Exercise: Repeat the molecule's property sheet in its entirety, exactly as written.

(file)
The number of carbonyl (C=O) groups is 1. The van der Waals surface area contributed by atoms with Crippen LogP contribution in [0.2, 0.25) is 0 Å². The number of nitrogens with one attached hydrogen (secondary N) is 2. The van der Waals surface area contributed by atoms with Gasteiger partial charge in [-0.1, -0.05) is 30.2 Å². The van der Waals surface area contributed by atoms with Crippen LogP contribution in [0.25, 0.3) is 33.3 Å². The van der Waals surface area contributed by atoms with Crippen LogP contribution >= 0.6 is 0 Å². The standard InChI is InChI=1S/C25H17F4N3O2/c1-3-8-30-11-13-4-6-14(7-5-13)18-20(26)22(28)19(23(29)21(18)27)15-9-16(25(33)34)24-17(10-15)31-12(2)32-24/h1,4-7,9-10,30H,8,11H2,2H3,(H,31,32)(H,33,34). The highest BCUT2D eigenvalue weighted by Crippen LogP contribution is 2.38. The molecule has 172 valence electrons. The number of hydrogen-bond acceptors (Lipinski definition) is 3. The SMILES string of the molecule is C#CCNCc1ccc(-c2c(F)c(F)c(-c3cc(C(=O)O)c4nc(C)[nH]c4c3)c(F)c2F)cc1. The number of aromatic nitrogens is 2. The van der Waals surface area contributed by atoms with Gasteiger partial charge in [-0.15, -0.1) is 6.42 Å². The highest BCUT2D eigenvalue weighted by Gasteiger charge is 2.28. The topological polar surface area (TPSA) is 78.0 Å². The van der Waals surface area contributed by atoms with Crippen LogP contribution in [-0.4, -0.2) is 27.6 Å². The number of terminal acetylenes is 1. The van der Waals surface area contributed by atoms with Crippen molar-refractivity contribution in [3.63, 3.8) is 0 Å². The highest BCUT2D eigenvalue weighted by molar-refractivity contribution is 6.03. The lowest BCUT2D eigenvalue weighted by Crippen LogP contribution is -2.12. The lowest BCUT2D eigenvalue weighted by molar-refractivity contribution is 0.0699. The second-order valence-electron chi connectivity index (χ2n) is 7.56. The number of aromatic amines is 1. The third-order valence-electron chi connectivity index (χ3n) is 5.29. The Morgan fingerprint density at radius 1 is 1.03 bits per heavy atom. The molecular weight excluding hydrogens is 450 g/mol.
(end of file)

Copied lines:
The number of carbonyl (C=O) groups is 1. The van der Waals surface area contributed by atoms with Crippen LogP contribution in [0.2, 0.25) is 0 Å². The number of nitrogens with one attached hydrogen (secondary N) is 2. The van der Waals surface area contributed by atoms with Gasteiger partial charge in [-0.1, -0.05) is 30.2 Å². The van der Waals surface area contributed by atoms with Crippen LogP contribution in [0.25, 0.3) is 33.3 Å². The van der Waals surface area contributed by atoms with Crippen LogP contribution >= 0.6 is 0 Å². The standard InChI is InChI=1S/C25H17F4N3O2/c1-3-8-30-11-13-4-6-14(7-5-13)18-20(26)22(28)19(23(29)21(18)27)15-9-16(25(33)34)24-17(10-15)31-12(2)32-24/h1,4-7,9-10,30H,8,11H2,2H3,(H,31,32)(H,33,34). The highest BCUT2D eigenvalue weighted by Crippen LogP contribution is 2.38. The molecule has 172 valence electrons. The number of hydrogen-bond acceptors (Lipinski definition) is 3. The SMILES string of the molecule is C#CCNCc1ccc(-c2c(F)c(F)c(-c3cc(C(=O)O)c4nc(C)[nH]c4c3)c(F)c2F)cc1. The number of aromatic nitrogens is 2. The van der Waals surface area contributed by atoms with Gasteiger partial charge in [-0.15, -0.1) is 6.42 Å². The highest BCUT2D eigenvalue weighted by Gasteiger charge is 2.28. The topological polar surface area (TPSA) is 78.0 Å². The van der Waals surface area contributed by atoms with Crippen LogP contribution in [-0.4, -0.2) is 27.6 Å². The number of terminal acetylenes is 1. The van der Waals surface area contributed by atoms with Crippen molar-refractivity contribution in [3.63, 3.8) is 0 Å². The highest BCUT2D eigenvalue weighted by molar-refractivity contribution is 6.03. The lowest BCUT2D eigenvalue weighted by Crippen LogP contribution is -2.12. The lowest BCUT2D eigenvalue weighted by molar-refractivity contribution is 0.0699. The second-order valence-electron chi connectivity index (χ2n) is 7.56. The number of aromatic amines is 1. The third-order valence-electron chi connectivity index (χ3n) is 5.29. The Morgan fingerprint density at radius 1 is 1.03 bits per heavy atom. The molecular weight excluding hydrogens is 450 g/mol.